15.6.1: In 14, (a) draw a scatter diagram, (b) compare rs, and (c) determin...
 15.6.2: In 14, (a) draw a scatter diagram, (b) compare rs, and (c) determin...
 15.6.3: In 14, (a) draw a scatter diagram, (b) compare rs, and (c) determin...
 15.6.4: In 14, (a) draw a scatter diagram, (b) compare rs, and (c) determin...
 15.6.5: Income versus Education It is common to think that the more educati...
 15.6.6: Crime Rate versus Population Density Is a state with a higher popul...
 15.6.7: Per Capita Personal Income versus Birthrate A sociologist believes ...
 15.6.8: Does Defense Win? Defense wins championships is a common phrase use...
 15.6.9: Top Cities Every year Money magazine publishes its list of top plac...
 15.6.10: College Football Polls A sports reporter wants to determine if the ...
 15.6.11: Compute rs for the following data: X YXY 2 5 5 14 3 8 6 17 4 11 Wha...
 15.6.12: Compute rs for the following data: X YXY 2 23 5 11 3 19 6 7 4 15 Wh...
 15.6.13: The Pearson correlation coefficient requires that the data be quant...
 15.6.14: Provide an intuitive explanation of how the Spearman rank correlati...
Solutions for Chapter 15.6: SPEARMANS RANKCORRELATION TEST
Full solutions for Statistics: Informed Decisions Using Data  4th Edition
ISBN: 9780321757272
Solutions for Chapter 15.6: SPEARMANS RANKCORRELATION TEST
Get Full SolutionsThis expansive textbook survival guide covers the following chapters and their solutions. Statistics: Informed Decisions Using Data was written by and is associated to the ISBN: 9780321757272. This textbook survival guide was created for the textbook: Statistics: Informed Decisions Using Data , edition: 4. Chapter 15.6: SPEARMANS RANKCORRELATION TEST includes 14 full stepbystep solutions. Since 14 problems in chapter 15.6: SPEARMANS RANKCORRELATION TEST have been answered, more than 160219 students have viewed full stepbystep solutions from this chapter.

`error (or `risk)
In hypothesis testing, an error incurred by rejecting a null hypothesis when it is actually true (also called a type I error).

Alias
In a fractional factorial experiment when certain factor effects cannot be estimated uniquely, they are said to be aliased.

Average
See Arithmetic mean.

Average run length, or ARL
The average number of samples taken in a process monitoring or inspection scheme until the scheme signals that the process is operating at a level different from the level in which it began.

Causal variable
When y fx = ( ) and y is considered to be caused by x, x is sometimes called a causal variable

Chisquare (or chisquared) random variable
A continuous random variable that results from the sum of squares of independent standard normal random variables. It is a special case of a gamma random variable.

Chisquare test
Any test of signiicance based on the chisquare distribution. The most common chisquare tests are (1) testing hypotheses about the variance or standard deviation of a normal distribution and (2) testing goodness of it of a theoretical distribution to sample data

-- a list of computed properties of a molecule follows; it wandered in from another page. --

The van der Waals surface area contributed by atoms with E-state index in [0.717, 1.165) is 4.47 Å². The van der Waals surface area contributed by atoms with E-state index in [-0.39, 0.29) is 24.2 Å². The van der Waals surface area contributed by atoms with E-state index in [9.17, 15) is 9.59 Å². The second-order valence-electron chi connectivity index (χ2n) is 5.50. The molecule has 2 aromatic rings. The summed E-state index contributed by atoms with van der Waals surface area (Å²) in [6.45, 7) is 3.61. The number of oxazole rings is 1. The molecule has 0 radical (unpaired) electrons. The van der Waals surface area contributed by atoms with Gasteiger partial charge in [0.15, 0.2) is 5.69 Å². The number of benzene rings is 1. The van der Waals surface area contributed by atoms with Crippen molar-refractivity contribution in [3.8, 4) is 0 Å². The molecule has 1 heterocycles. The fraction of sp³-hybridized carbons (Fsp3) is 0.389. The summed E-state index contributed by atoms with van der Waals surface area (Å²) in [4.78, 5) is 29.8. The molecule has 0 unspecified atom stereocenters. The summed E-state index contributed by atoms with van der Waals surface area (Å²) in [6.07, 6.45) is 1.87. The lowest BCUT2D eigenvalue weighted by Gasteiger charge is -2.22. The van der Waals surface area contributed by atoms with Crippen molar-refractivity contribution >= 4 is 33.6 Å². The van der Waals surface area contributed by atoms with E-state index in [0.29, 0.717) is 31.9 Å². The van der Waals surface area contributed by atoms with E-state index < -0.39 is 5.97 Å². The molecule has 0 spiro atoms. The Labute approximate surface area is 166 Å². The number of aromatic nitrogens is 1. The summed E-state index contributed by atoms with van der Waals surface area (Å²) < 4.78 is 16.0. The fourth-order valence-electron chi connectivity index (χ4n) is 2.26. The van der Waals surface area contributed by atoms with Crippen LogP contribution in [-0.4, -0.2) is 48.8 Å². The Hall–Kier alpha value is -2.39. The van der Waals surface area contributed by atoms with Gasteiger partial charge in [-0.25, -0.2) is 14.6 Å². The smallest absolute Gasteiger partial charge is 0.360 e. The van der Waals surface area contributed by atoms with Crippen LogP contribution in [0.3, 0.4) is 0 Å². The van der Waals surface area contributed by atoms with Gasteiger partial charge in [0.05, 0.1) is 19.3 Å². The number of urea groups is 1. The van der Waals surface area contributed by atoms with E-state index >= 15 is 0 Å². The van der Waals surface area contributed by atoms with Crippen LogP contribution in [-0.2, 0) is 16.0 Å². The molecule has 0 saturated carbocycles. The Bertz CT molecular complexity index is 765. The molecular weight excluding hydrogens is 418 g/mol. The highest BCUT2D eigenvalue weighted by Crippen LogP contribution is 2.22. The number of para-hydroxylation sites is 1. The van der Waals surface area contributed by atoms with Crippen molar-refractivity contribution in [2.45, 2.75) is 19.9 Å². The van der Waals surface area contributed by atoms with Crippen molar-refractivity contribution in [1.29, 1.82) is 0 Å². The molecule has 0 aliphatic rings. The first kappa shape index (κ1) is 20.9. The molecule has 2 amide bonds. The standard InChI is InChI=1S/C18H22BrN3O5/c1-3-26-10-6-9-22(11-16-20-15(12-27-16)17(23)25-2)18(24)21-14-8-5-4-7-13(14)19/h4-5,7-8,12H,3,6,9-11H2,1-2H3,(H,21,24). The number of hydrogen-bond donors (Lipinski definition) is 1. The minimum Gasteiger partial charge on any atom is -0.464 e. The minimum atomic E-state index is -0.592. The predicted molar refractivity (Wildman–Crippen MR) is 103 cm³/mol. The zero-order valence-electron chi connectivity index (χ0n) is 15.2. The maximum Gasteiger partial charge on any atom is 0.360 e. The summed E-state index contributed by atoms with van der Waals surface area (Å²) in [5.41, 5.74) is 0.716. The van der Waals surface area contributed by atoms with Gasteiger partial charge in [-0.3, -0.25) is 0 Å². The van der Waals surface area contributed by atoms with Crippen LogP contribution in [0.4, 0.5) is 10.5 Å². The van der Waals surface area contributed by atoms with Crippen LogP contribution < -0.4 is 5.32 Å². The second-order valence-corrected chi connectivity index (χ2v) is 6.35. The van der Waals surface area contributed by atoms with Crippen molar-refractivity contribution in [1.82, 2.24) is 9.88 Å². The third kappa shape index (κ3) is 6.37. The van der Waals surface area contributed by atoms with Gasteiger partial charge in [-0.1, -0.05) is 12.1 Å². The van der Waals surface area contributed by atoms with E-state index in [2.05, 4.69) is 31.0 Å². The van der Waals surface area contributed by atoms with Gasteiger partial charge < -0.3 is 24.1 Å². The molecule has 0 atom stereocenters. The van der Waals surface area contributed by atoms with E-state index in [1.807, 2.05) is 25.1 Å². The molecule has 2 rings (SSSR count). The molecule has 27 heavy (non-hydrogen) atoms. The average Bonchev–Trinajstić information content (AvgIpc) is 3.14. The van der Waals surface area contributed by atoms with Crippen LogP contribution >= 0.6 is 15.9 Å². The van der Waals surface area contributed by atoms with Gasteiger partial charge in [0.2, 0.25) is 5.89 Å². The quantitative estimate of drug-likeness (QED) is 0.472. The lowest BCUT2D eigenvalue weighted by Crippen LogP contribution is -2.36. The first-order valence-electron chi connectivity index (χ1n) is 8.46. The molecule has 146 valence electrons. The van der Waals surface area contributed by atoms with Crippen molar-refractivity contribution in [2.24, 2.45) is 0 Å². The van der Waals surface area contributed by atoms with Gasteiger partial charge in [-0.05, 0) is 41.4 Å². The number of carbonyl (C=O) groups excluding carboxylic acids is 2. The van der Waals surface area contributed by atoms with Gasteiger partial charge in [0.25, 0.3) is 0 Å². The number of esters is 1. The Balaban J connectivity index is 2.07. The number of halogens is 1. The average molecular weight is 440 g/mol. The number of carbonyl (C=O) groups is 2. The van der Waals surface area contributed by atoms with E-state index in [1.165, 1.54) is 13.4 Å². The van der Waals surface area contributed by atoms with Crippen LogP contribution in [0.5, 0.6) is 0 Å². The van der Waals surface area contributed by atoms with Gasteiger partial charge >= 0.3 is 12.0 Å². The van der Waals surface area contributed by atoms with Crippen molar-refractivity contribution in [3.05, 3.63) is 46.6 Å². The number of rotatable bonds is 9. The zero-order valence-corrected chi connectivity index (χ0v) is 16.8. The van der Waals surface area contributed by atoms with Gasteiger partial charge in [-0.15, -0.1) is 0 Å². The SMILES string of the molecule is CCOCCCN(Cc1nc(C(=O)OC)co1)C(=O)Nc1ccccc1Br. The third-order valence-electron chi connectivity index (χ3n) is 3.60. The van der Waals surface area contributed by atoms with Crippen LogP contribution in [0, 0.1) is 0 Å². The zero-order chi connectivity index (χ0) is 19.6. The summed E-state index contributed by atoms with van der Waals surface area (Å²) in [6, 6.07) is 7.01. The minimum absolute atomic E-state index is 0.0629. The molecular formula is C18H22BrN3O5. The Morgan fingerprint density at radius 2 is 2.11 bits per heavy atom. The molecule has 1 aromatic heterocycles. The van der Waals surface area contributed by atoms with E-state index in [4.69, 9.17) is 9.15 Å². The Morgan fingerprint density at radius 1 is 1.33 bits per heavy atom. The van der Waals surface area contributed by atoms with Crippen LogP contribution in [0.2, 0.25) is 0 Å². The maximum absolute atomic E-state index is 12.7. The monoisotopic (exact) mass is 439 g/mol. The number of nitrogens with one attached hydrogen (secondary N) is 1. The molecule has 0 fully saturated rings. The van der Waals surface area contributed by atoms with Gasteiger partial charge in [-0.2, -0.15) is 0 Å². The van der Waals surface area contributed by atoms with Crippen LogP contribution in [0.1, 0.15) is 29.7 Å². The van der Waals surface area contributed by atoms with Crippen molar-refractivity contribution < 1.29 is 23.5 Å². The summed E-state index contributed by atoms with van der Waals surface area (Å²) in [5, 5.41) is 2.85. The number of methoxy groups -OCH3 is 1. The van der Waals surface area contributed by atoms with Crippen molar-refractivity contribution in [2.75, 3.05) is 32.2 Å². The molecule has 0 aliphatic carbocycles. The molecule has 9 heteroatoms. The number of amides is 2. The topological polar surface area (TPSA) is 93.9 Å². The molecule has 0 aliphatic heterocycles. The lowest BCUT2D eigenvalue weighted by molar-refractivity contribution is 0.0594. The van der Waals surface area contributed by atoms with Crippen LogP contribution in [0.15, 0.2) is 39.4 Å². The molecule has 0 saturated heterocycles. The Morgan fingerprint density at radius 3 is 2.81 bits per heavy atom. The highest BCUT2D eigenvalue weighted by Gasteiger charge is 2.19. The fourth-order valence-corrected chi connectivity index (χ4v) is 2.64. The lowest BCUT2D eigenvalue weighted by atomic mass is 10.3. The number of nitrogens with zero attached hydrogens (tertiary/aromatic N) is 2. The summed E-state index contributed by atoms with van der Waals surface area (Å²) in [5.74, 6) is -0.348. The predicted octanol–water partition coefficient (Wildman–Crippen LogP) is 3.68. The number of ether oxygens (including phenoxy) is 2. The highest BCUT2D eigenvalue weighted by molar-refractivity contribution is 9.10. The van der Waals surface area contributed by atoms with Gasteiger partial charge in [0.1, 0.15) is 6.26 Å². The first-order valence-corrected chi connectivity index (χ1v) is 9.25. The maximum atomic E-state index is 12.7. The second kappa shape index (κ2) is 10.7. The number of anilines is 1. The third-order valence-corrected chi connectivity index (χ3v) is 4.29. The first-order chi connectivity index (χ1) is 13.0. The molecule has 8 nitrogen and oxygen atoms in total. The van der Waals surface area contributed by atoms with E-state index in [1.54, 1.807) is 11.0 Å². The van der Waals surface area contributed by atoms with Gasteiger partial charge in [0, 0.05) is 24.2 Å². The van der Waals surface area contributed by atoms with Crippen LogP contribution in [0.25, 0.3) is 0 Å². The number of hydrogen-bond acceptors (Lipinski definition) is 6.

Comparative experiment
An experiment in which the treatments (experimental conditions) that are to be studied are included in the experiment. The data from the experiment are used to evaluate the treatments.

Completely randomized design (or experiment)
A type of experimental design in which the treatments or design factors are assigned to the experimental units in a random manner. In designed experiments, a completely randomized design results from running all of the treatment combinations in random order.

Conditional probability distribution
The distribution of a random variable given that the random experiment produces an outcome in an event. The given event might specify values for one or more other random variables

Conidence interval
If it is possible to write a probability statement of the form PL U ( ) ? ? ? ? = ?1 where L and U are functions of only the sample data and ? is a parameter, then the interval between L and U is called a conidence interval (or a 100 1( )% ? ? conidence interval). The interpretation is that a statement that the parameter ? lies in this interval will be true 100 1( )% ? ? of the times that such a statement is made

Conidence level
Another term for the conidence coeficient.

Convolution
A method to derive the probability density function of the sum of two independent random variables from an integral (or sum) of probability density (or mass) functions.

Degrees of freedom.
The number of independent comparisons that can be made among the elements of a sample. The term is analogous to the number of degrees of freedom for an object in a dynamic system, which is the number of independent coordinates required to determine the motion of the object.

Deining relation
A subset of effects in a fractional factorial design that deine the aliases in the design.

Discrete distribution
A probability distribution for a discrete random variable

Distribution function
Another name for a cumulative distribution function.

Error sum of squares
In analysis of variance, this is the portion of total variability that is due to the random component in the data. It is usually based on replication of observations at certain treatment combinations in the experiment. It is sometimes called the residual sum of squares, although this is really a better term to use only when the sum of squares is based on the remnants of a modelitting process and not on replication.

False alarm
A signal from a control chart when no assignable causes are present

Fractional factorial experiment
A type of factorial experiment in which not all possible treatment combinations are run. This is usually done to reduce the size of an experiment with several factors.